Mix Interview: Producer/Engineer Joe Chiccarelli

Mar 1, 2012 9:00 AM, By Blair Jackson



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I often wonder what it is that makes one album have staying power over time and others essentially disappear. It’s so hard to predict.
That’s true. That’s a thing that drives me. I grew up listening to those classic albums, whether it was The Beatles or Brian Eno and Talking Heads. The Clash was a big, big influence on me. I live to make that one classic album, but I haven’t yet. So much of what we do is ephemeral, it’s so much of the time, but that’s the way pop music has always been. I think if you asked Jimi Hendrix or The Beatles if they thought they were making classics, they’d give you the same answer.

I’d like to close by asking you about working with Etta James.
I loved her. I just went to her funeral last Saturday. It’s sad, because it’s kind of like the end of an era. She was one of the last of those singers who started in church.

I can imagine some of those hair-standing-up-on-your-neck moments when she’s in the vocal booth.
It was always that. We would cry in the control room. So many of the performances were just stellar. On top of it, she really welcomed me into her life; she was so supportive and so sweet to me. I probably worked on half-a-dozen albums with her, and it was no-holds barred. I think about those sessions all the time, because in my personal studio life, she set the bar in terms of what a singer should be and what a vocal performance should have. She’s going to be missed, but really, she will still be everywhere.

photo of Tony Maserati

Tony Maserati in his mix room

Maserati Mixes Mraz Redux
A lot has changed for Tony Maserati in the years since he mixed Jason Mraz’s multi-Platinum album, We Sing. We Dance. We Steal Things. Aside from his usual bounty of superstar projects—Beyonce, Britney, Lady Gaga, Chris Brown, Alicia Keys, et al—he relocated from New York to L.A. and settled into a North Hollywood facility, owned by Rafelson Media, in what used to be a studio known as The Bakery. When it came time to work on Mraz’s latest, he found a lot was different on the artist’s side, too.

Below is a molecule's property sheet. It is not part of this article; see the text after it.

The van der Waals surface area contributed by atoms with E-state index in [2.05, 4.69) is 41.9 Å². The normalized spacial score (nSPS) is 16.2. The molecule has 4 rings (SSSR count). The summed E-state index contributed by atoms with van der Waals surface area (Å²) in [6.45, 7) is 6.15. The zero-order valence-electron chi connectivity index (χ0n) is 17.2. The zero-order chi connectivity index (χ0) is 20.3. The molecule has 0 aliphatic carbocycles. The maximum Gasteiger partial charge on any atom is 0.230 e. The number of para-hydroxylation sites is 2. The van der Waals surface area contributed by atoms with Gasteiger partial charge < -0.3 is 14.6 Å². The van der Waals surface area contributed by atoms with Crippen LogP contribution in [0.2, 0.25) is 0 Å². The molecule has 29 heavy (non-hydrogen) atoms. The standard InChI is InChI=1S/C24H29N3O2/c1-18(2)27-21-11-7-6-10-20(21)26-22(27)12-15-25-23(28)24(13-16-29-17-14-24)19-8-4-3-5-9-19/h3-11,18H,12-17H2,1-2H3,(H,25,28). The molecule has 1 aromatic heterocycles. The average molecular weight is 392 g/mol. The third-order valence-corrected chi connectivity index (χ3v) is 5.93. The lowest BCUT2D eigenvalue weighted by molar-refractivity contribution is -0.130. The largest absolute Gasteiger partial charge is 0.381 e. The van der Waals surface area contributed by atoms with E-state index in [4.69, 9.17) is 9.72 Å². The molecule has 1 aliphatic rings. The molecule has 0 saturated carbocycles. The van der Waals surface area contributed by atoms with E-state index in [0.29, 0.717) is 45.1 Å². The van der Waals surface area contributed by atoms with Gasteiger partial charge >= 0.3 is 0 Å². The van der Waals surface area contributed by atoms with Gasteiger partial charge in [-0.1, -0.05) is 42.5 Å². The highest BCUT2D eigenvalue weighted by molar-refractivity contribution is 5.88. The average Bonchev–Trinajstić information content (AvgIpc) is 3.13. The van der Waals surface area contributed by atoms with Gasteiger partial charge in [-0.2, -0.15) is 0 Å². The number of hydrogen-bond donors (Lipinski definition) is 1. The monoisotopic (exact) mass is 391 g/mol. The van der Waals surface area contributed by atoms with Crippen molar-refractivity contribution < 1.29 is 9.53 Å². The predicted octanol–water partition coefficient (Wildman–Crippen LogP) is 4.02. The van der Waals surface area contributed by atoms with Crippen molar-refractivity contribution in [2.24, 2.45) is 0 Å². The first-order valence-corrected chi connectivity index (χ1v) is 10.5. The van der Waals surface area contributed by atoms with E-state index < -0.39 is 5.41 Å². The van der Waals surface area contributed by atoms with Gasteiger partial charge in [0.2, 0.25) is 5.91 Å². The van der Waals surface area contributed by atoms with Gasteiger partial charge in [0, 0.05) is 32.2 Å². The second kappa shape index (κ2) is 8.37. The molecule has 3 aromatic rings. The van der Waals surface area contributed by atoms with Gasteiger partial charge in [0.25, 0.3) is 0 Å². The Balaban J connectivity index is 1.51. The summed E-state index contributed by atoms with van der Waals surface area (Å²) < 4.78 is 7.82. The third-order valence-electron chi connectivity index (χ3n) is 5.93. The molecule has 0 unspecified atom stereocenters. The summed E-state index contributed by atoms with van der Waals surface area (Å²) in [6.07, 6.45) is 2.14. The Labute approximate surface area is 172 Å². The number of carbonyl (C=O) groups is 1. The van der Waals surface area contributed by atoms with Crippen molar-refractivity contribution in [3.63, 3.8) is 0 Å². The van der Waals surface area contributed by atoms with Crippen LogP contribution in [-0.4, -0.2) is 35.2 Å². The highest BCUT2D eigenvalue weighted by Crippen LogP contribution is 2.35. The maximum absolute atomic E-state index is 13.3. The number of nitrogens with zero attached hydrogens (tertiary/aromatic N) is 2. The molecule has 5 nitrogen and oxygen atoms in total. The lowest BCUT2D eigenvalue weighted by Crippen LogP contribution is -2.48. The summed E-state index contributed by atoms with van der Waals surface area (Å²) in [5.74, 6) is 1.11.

“This record is completely different in so many ways,” Maserati says. “Jason is four years older, his audience is four years broader. Those things are extremely important to me. I take into account who the audience is, who the artist is, what they’re talking about. It’s a different production team and different musicians—the way that they play, the way they create; the chordal harmony is different. And the way that Joe Chiccarelli arranged the songs is different than the way Martin Terefe [producer of We Sing…] would have. Both are complete geniuses, but they have different approaches.” Because Maserati had never worked with Chiccarelli before, he made a point of stopping by some of the sessions at Sunset Sound. “I wanted to get Joe’s feelings on things, learn what his intentions were, as well as Jason’s.”

Maserati’s mix room, Mirrorball, offers a blend of new and classic pieces of gear. He uses an Avid D-Command as a controller, “but I don’t use any of the audio functions in it. The summing goes through an EMI mixer and a Neve mixer. I’m still all-analog, including my monitoring, which goes through Cranesong [Avocet controllers]. His extensive outboard arsenal includes both hardware and plug-ins, however. For Mraz’s latest, too, he tested out the new Pro Tools 10 HDX system; he lauds this latest version for its new Clip Gain feature, which allows for more precise level adjustments, and for its “better functions for finding and organizing things, such as what buses and auxes are being used.”

With some two dozen songs under consideration and multiple versions in different styles for some of them, Maserati had his work cut out for him. “You could release a whole ’nother record with alternate ideas and some of the amazing songs that didn’t make it,” he says.
—Blair Jackson

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